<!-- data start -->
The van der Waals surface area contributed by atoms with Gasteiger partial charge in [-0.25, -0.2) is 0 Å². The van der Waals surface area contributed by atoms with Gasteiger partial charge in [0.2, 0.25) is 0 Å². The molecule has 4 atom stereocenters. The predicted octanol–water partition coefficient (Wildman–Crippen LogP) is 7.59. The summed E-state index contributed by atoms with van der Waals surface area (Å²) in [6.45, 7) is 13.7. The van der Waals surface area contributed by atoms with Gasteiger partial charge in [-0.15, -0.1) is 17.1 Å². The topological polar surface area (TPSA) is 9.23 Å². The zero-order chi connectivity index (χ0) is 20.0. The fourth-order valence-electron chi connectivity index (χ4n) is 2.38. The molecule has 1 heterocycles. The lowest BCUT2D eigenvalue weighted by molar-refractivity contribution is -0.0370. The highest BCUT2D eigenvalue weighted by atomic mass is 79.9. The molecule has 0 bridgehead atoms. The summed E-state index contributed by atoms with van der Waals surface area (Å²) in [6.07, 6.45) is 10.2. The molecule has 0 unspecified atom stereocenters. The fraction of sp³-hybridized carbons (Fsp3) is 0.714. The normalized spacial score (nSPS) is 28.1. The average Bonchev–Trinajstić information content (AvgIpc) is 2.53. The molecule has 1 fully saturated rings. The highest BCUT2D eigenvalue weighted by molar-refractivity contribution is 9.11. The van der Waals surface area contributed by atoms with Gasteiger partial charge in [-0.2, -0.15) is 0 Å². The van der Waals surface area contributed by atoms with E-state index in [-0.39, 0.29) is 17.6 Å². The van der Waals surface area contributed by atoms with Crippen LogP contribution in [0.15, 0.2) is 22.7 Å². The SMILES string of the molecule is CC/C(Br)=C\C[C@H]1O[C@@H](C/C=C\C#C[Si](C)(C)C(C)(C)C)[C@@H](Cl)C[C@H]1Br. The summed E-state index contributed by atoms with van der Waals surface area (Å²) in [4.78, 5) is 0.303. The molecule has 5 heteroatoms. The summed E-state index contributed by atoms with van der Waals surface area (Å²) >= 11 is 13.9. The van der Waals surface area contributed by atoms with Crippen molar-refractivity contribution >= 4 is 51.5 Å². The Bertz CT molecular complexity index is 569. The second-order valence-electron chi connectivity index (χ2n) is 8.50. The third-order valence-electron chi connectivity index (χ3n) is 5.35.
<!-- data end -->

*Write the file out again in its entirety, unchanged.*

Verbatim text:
The van der Waals surface area contributed by atoms with Gasteiger partial charge in [-0.25, -0.2) is 0 Å². The van der Waals surface area contributed by atoms with Gasteiger partial charge in [0.2, 0.25) is 0 Å². The molecule has 4 atom stereocenters. The predicted octanol–water partition coefficient (Wildman–Crippen LogP) is 7.59. The summed E-state index contributed by atoms with van der Waals surface area (Å²) in [6.45, 7) is 13.7. The van der Waals surface area contributed by atoms with Gasteiger partial charge in [-0.15, -0.1) is 17.1 Å². The topological polar surface area (TPSA) is 9.23 Å². The zero-order chi connectivity index (χ0) is 20.0. The fourth-order valence-electron chi connectivity index (χ4n) is 2.38. The molecule has 1 heterocycles. The lowest BCUT2D eigenvalue weighted by molar-refractivity contribution is -0.0370. The highest BCUT2D eigenvalue weighted by atomic mass is 79.9. The molecule has 0 bridgehead atoms. The summed E-state index contributed by atoms with van der Waals surface area (Å²) in [6.07, 6.45) is 10.2. The molecule has 0 unspecified atom stereocenters. The fraction of sp³-hybridized carbons (Fsp3) is 0.714. The normalized spacial score (nSPS) is 28.1. The average Bonchev–Trinajstić information content (AvgIpc) is 2.53. The molecule has 1 fully saturated rings. The highest BCUT2D eigenvalue weighted by molar-refractivity contribution is 9.11. The van der Waals surface area contributed by atoms with Gasteiger partial charge in [-0.2, -0.15) is 0 Å². The van der Waals surface area contributed by atoms with E-state index in [-0.39, 0.29) is 17.6 Å². The van der Waals surface area contributed by atoms with Crippen LogP contribution in [0.15, 0.2) is 22.7 Å². The SMILES string of the molecule is CC/C(Br)=C\C[C@H]1O[C@@H](C/C=C\C#C[Si](C)(C)C(C)(C)C)[C@@H](Cl)C[C@H]1Br. The summed E-state index contributed by atoms with van der Waals surface area (Å²) in [4.78, 5) is 0.303. The molecule has 5 heteroatoms. The summed E-state index contributed by atoms with van der Waals surface area (Å²) >= 11 is 13.9. The van der Waals surface area contributed by atoms with Crippen molar-refractivity contribution >= 4 is 51.5 Å². The Bertz CT molecular complexity index is 569. The second-order valence-electron chi connectivity index (χ2n) is 8.50. The third-order valence-electron chi connectivity index (χ3n) is 5.35.